Method natural frequency tree
No test is ever perfect – How reliable is intraocular pressure measurement for early detection of glaucoma?
Before consumers make decisions, they usually gather information. Therefore, they read certain magazines, for example, to find out how well a product has scored in a test. In the health sector, however, consumers often do a test first in order to have a basis for a decision, e.g. on whether to change their diet. But also beyond the health sector, more and more tests and prognostic tools are being used, e.g. algorithms for decision support. An example would be Robo-advisors that make recommendations for the decision on which type of loan you should take out. The problem is that there is no perfect test, no perfect algorithm, and no perfect model. This means that the statement, the result or the recommendation given by a test or algorithm can always be wrong.
Why is it relevant to support consumer decisions on the basis of tests and algorithms?
The increasing spread of diagnostic and predictive tests and algorithms in the health sector, particularly for consumers who are not at all affected by the respective disease, represents a highly lucrative business field for the developers of these tests and algorithms. Earlier detection or even the prediction of future diseases are powerful purchasing arguments. In addition, products with algorithmic prediction models for decision support are developed in all other areas of life. However, since all tests or algorithms can produce false results, the question always arises whether they are at least reliable enough before purchase or use.
Why is it problematic to support consumer decisions on the basis of tests and algorithms?
Obstacles for an informed use of tests and algorithms lie in the lack of awareness of their limited reliability, in the lack of knowledge about where key information can be found, but also in the limited opportunities to be willing and able to deal with such statistical questions. A test is always an "observation" of reality, which always raises the question: If the test makes an observation, how likely is it to be correct? This conditional probability requires a consumer-friendly approach.
Natural Frequency Trees (NFTs) allow an improved understanding of conditional probabilities, particularly in comparison to Bayesian formula calculations and unstructured text tasks (McDowell & Jacobs, 2017). It is important for NFTs that consistent subsets of a single base quantity (initial group) in the form of frequencies are used. It is not normalised or converted. Instead, the simple frequencies can be combined in their dependencies in such a way that the conditional probabilities can be easily determined (Gigerenzer & Hoffrage, 1995; Hoffrage & Gigerenzer, 1998). In this way, the use of the Bayesian formula is no longer necessary. It has been shown that even primary school students can use NFT training to make Bayesian conclusions and better calculate how likely it is that a test result is to be true (Zhu & Gigerenzer, 2006).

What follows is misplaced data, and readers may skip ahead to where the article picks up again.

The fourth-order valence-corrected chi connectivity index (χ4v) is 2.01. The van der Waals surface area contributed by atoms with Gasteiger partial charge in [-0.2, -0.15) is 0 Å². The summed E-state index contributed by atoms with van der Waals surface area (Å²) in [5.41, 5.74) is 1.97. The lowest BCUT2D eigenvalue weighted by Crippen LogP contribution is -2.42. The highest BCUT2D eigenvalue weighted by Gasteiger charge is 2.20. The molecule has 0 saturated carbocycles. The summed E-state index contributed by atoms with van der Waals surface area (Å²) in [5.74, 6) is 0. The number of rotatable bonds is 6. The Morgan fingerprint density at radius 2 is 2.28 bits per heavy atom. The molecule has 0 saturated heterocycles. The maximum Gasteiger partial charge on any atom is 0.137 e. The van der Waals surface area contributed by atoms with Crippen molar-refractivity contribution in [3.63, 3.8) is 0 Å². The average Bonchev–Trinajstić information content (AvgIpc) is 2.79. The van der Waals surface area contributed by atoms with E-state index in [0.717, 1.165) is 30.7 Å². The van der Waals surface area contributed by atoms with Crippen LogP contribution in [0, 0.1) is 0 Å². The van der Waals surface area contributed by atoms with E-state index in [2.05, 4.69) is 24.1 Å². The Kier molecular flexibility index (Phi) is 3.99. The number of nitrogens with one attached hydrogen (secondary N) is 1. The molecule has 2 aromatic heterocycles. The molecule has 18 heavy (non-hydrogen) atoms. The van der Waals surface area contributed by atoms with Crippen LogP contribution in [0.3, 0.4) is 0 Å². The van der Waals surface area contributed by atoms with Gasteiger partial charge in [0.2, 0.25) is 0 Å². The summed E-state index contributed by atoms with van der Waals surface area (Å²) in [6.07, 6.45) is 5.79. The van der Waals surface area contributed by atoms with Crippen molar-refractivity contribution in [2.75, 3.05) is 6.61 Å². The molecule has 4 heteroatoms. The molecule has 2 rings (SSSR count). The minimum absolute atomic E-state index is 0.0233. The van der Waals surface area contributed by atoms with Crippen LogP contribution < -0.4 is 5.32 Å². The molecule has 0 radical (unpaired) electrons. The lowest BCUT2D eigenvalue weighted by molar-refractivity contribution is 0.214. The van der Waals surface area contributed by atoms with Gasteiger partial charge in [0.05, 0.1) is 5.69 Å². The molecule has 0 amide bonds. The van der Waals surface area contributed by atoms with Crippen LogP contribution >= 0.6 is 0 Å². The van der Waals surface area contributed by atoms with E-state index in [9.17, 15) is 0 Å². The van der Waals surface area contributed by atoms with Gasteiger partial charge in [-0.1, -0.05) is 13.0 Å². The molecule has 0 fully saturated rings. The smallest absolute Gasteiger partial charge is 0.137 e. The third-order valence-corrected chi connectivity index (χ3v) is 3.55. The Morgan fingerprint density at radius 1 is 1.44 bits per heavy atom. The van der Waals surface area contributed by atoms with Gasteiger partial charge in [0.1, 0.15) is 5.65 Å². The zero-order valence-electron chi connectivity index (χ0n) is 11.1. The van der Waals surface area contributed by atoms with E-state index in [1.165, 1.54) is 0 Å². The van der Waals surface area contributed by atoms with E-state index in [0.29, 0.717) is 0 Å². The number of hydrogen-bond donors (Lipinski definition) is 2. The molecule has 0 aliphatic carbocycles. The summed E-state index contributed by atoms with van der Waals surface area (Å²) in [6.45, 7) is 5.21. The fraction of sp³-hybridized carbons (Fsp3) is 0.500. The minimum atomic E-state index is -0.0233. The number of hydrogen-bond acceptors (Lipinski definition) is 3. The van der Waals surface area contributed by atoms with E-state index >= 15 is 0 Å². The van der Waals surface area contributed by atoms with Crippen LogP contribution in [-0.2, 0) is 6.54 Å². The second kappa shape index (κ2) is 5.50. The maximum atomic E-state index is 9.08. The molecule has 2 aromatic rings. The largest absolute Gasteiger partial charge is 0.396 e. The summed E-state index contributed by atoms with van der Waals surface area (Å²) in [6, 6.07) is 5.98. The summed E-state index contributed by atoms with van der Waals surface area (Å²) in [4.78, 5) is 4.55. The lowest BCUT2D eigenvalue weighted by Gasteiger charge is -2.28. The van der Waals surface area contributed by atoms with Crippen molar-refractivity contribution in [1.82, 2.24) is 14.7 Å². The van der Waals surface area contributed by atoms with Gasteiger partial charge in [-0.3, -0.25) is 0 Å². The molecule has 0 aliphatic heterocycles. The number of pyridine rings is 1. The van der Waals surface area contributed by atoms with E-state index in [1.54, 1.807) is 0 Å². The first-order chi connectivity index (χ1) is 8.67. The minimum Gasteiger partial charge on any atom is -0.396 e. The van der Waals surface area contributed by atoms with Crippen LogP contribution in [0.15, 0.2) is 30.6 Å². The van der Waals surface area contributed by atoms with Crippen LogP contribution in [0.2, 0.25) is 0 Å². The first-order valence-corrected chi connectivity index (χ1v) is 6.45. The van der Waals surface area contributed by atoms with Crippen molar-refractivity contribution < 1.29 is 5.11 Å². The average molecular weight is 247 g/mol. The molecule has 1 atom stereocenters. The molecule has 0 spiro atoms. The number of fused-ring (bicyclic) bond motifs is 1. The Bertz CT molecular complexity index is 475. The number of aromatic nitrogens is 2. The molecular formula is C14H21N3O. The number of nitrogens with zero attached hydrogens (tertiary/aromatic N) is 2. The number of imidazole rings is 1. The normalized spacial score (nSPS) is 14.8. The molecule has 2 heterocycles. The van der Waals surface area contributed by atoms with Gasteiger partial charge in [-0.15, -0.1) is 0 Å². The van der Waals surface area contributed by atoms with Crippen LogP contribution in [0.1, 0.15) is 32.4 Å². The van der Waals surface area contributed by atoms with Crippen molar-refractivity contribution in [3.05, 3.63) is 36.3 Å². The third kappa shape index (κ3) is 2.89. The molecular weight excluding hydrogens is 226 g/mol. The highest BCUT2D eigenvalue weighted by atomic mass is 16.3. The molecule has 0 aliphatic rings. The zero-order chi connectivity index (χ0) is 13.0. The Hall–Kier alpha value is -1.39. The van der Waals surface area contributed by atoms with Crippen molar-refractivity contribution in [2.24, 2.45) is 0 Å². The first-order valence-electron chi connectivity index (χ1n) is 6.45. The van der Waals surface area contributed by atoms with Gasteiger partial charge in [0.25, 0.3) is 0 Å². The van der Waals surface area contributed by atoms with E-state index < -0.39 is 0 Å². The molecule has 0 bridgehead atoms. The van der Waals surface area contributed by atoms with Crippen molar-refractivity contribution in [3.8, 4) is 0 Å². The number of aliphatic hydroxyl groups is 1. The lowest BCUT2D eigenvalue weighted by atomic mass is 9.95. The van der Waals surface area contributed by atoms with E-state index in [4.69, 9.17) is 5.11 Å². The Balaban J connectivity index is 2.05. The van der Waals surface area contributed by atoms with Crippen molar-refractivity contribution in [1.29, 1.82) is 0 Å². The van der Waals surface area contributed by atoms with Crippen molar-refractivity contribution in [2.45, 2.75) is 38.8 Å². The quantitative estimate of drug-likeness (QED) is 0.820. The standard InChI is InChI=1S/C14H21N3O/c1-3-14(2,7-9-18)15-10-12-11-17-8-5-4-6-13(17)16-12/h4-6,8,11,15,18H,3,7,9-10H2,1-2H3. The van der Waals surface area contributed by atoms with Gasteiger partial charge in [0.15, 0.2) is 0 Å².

NFTs show - beginning with a fictitious group - how often something that the test is looking for or that the algorithm wants to predict occurs (see example below). In other words: How many people are actually affected? At the same time, it is contrasted how often it does not occur (unaffected people).
For each of these subgroups (those affected and those not affected), it is recorded separately how many times the test or algorithm detects those affected and how many of those not affected receive a false alarm. A false alarm occurs when a non-affected person receives an alert, although the test or algorithm should stay silent.
For each of the subgroups (those affected and those not affected), it is also recorded separately how many times the test or algorithm "remains silent", i.e. how many of those not affected correctly do not receive an alert. However, it is also important to ask how many of those affected are overlooked if the test or algorithm stays silent although it should detect them.
Consumers then receive the most important information if they only look at those subgroups for which the test or algorithm issues an alert. They can now see how many of those alerted are actually affected. This is also called positive predictive value (PPV). Hence, the user knows in advance how likely it is that a test or algorithm is going to be correct. They can then consider whether it is worth using it.
Natural frequency trees allow consumers to check the positive predictive value of tests and thus their reliability, e.g. if they are offered as an individual health service (known as "IGeL" services). Consumers can also test the reliability of tests that they can purchase directly (in retail shops) or via the Internet (Direct2Consumer area). In addition, natural frequency trees allow citizens to address key questions to organisations with algorithms that influence decisions - and to check them: How often does the search occur, how many are recognised, how many are overlooked, how many are exonerated, how many are falsely alerted?
How to construct a natural frequency tree?
A. What do you need?
For the evidence-based development of Natural Frequency Trees (NFTs) for your own questions, you need three key pieces of information: how often the feature you are looking for is present (prevalence of the feature if it is about all affected persons; incidence of the feature if it is only about new discoveries), how many of the feature carriers or affected people are detected (sensitivity of the test), and how many of the non-feature carriers or not affected people would be correctly cleared (specificity of the test).